Some Initial Thoughts on Going Beyond Homeleaving

I was in a conversation with several coworkers recently. An African American women, married to a Euro American man, was asked by an African American woman, “How are you going to raise your new baby – Black, White, or Mixed?”

“None of the above,” she said, “my kids are post-racial.”

Later the same day (note to reader: sorry for the rough transition), I was exchanging emails with another Zen teacher about “homeleaving” and priest/minister ordinations – clarifying some of our differences.

I realized in doing so that I’m now in a different place than I was. I value the times that I’ve left home physically – celibate and sober in monasteries. I also understand and appreciate homeleaving as a metaphor – leaving home in spirit, in the world but not of the world.

Still, I think we’re ready for a more fully developed post-homeleaving dharma paradigm. Most practitioners these days (probably a much higher ratio than ever in history) are practicing as homedwellers, many with partners, 401K’s (what’s left of ‘em), kids, jobs…. So how about if we honor all of that with a more fully developed, fitting and transformational mythos?

Here’s why it might be time for such in a few words:

Historically, Buddhism in India was characterized by a transcendent aim – the world’s impure so let’s break the cycle of samsara and escape rebirth. The notion of homeleaving fits with the transcendent perspective without jiggling. It’s easy to generate a lot of energy for escape.

When Zen moved into East Asia or was created there, depending on your preferred story, the immanent view was cutting edge – the enlightenment of trees, wall, and fence. And the perspective that Buddha nature was already present. Homeleaving can be jiggled in this perspective to suggest leaving the home of illusion (i.e., thinking the Buddha nature is somewhere else), or of separation, or of wandering in circles licking our tails until our tongues bleed like yak.

However, it’s easy from this perspective to slump into self-told stories about it all being perfect just the way it is without really realizing such. Imho, lots of the experiments with engaged Buddhism and people calling themselves homeleavers-in-spirit suffer from a sort of mild depression. This kind of Zen has a really weak handshake.

But maybe we are ready to leave the homeleaving of the transendent perspective and the attachment to things just as they are of the immanent perspective and instead take full responsibility for making our lives fully alive on this little planet together.

Dogen provides a post-homeleaving third option in the third sentence of Genjokoan:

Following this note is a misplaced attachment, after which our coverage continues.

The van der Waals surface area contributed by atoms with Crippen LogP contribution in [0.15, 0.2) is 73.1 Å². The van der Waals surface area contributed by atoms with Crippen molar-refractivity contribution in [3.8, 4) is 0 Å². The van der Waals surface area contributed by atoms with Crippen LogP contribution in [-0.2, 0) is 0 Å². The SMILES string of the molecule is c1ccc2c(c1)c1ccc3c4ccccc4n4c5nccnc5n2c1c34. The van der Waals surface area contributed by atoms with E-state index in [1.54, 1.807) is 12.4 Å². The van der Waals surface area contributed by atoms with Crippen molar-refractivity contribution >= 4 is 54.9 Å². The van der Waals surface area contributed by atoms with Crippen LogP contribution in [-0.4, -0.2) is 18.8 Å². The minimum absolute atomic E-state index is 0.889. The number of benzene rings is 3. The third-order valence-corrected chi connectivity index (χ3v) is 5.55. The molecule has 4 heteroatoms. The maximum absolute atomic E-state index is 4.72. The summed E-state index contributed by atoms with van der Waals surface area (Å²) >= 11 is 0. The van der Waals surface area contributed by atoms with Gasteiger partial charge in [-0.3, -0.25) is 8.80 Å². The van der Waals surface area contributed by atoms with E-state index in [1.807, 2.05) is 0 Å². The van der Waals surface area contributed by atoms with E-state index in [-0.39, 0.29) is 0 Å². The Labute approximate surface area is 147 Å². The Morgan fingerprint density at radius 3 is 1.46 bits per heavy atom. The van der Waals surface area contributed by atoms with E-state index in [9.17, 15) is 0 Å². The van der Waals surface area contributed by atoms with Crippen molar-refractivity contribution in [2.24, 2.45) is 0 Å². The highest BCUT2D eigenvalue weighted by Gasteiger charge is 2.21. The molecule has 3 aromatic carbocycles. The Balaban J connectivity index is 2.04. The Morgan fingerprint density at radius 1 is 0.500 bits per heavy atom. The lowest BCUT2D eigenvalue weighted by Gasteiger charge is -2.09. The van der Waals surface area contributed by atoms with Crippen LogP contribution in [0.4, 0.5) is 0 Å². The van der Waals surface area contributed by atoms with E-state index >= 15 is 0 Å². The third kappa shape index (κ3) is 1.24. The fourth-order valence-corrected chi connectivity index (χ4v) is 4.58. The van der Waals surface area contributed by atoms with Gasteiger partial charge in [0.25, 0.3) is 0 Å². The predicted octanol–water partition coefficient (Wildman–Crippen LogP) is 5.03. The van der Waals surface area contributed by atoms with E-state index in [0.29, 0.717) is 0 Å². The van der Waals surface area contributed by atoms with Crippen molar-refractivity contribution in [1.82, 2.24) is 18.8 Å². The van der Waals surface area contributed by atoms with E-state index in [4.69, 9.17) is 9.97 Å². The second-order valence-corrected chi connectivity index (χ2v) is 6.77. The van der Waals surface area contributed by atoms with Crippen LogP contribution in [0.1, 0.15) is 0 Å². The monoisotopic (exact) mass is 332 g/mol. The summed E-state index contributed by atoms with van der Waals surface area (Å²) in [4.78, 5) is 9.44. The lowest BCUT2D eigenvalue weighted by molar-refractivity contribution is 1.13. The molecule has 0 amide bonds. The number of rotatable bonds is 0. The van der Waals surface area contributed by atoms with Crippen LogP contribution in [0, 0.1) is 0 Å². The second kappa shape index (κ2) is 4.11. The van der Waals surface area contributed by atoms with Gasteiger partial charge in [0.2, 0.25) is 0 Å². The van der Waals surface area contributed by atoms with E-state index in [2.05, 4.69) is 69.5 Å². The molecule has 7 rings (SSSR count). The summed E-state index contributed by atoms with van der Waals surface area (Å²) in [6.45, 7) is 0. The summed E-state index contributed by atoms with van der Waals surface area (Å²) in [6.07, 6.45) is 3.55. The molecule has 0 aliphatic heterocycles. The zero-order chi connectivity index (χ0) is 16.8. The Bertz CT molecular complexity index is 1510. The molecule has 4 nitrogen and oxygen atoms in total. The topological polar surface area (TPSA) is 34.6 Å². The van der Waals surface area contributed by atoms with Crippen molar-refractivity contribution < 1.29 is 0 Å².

Since the buddha way intrinsically leaps through abundance and deficiency, there is arising and perishing, delusion and realization, living beings and buddhas.

“Leaping through” has elements of both transcendent and immanent while energizing the whole living enterprise. And if our ideal is to leap through the 10,000 dharmas into the 10,000 dharmas (it’s intrinsic after all, seamless with no “outside”), who leaves home and where does such a one go?

That’s as far as I’ve thought this through. Like the post-racial perspective (note to reader: I’m hoping to hook this together now), this needs some development. Comments welcome.

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  • Rick

    If you can’t find the truth right in front of you, where do you expect to find it? – Dogen

  • nitin

    Buddha way is not an illusion but delusion, the non-illusive Buddha, self-deluded Buddha Capping PhraseAll in the homehere and therewhere to go.Illusion of leavingseems strongtill todaySome thoughts are perfectly manyfor most

  • Mike F

    We do need to “leave home,” leave the comfort of our personal opinions and biases, to see what is beyond opinions. Yet I have found that being a father and husband challenges me to do this every day. When I want to relax and read a book, a child comes and asks for me to make some food. When I think we should raise our children one way, my wife offers another possibility. In this sense, home can be a very powerful place to practice home leaving.

  • nitin

    Today I saw the latest update in physics about Large Hadron Collider experiment going on which is bent upon finding the reality of the universe by capturing the photographs on giants machine, 26 kilometer long in diameter and 6billion dollar worth equipment. Truly, leaving home is not sufficient for scientists, they are really belive on blasting the home in a playful manner. Going beyond homeleaving now ishome-blasting. Regards

  • nitin

    Going Beyond Homeleaving is likeasking a train to not to use railway-tracks for daily movement and service for others. Asking the bird to leave the sky and try ocean world for flying. Asking the motion to practice stillness, sort of oxymoron and yet truely the buddha way.

  • Dhyan